VALPARAISO | Some curious souls had an early start to Halloween Thursday.
Porter County Museum Director Kevin Pazour led about 50 people on a tour of Union Street Cemetery, as one of the museum’s regular Thursday evening programs.
Trying to beat the setting sun, Pazour and Steve Mockler, of the David E. Porter Camp of the Sons of Union Veterans, visited about 10 grave sites and related the stories of the people buried there.
Now owned and maintained by the city, Union Street Cemetery was acquired by land grant between 1835 and 1836 by early Valparaiso resident David Cheney, said Pazour.
The cemetery includes a historical “who’s who of the community,” Pazour said, as among the 900 people are buried there are three mayors, county sheriffs, war veterans and some of the city’s former prominent businessmen and their families.
However, Pazour said, all the graves cannot be located because many were left unmarked and several headstones are now gone.
The city is embarking on a project to restore the old headstones, Pazour said, many of which have been pushed over by vandals over the years. Such headstones are encircled with yellow ribbon.
“The city is meticulous about resetting the stones and preserving them as much as possible,” Pazour said.
Pazour and Mockler told stories about the many characters within, including “Uncle Joe Marks,” who engaged the neighborhood children to collect scraps for his foundry.
“He was crazy, to say the least,” said Pazour.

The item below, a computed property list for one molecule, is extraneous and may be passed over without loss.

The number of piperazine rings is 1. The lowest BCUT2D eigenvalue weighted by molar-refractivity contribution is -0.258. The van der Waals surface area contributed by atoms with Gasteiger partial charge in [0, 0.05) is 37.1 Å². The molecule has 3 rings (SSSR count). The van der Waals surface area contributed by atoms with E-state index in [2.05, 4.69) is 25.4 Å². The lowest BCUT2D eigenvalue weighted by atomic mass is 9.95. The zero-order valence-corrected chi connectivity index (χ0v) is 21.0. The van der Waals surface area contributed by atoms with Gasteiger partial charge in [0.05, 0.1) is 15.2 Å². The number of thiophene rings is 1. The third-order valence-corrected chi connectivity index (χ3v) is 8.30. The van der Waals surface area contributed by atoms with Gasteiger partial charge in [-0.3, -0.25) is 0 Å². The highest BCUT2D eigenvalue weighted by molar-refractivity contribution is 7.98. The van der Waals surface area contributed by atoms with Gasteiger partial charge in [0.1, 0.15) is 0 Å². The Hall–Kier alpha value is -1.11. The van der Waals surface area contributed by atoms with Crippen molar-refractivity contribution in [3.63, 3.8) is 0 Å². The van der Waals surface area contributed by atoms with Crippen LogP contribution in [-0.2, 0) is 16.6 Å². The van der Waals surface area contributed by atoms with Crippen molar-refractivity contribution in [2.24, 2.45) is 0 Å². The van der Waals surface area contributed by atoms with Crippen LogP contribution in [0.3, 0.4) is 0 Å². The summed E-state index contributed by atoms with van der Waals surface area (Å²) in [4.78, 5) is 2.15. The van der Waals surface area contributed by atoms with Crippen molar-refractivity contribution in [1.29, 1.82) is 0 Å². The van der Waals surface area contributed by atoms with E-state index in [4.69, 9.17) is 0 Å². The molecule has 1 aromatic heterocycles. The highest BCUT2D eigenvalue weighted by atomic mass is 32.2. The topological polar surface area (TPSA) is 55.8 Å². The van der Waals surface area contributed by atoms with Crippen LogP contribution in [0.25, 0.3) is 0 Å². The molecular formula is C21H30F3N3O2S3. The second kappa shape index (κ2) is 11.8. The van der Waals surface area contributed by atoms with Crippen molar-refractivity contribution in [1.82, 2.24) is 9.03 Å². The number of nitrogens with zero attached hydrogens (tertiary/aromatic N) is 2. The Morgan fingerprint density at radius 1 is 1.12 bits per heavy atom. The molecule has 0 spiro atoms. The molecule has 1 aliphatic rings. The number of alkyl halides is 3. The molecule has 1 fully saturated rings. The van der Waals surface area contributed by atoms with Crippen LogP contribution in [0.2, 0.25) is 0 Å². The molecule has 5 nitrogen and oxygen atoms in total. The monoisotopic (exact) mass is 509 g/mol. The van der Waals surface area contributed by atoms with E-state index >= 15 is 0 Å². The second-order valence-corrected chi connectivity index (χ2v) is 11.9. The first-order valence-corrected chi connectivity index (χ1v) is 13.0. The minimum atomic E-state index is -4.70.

Ruel Starr, who has “one of the nicest stones in the cemetery,” lived from 1804 to 1875 and was one of two veterans in the cemetery in the Blackhawk War of 1832, Pazour said.
The cemetery also contains the grave of Jane Cameron, wife of Robert Cameron, a Union army general who became a founding father of Colorado Springs and Canon City, Colo., Mockler said.
Sue Laatsch, who attended with her husband, Mark, said the couple is “into history.”
“He’s very interested in old cemeteries,” Sue said about her husband.
Debbie Oelling, who has lived in Valparaiso nearly all her life, said her best friend in elementary school lived just down the block. She hasn’t been in the cemetery since that time.
“We used to play here,” said Oelling. “We would sneak over here because we weren’t supposed to be here. We would pretend and create stories – that was fun.”
The last burial on the grounds was in 1973 and it is now considered a closed cemetery, said Pazour.
That makes the cemetery a museum in itself, Pazour said.
“We need to continue to tell these stories … so these people are not forgotten,” said Pazour.
The museum will conduct a repeat tour of Union Street Cemetery at 2 p.m. Oct. 17.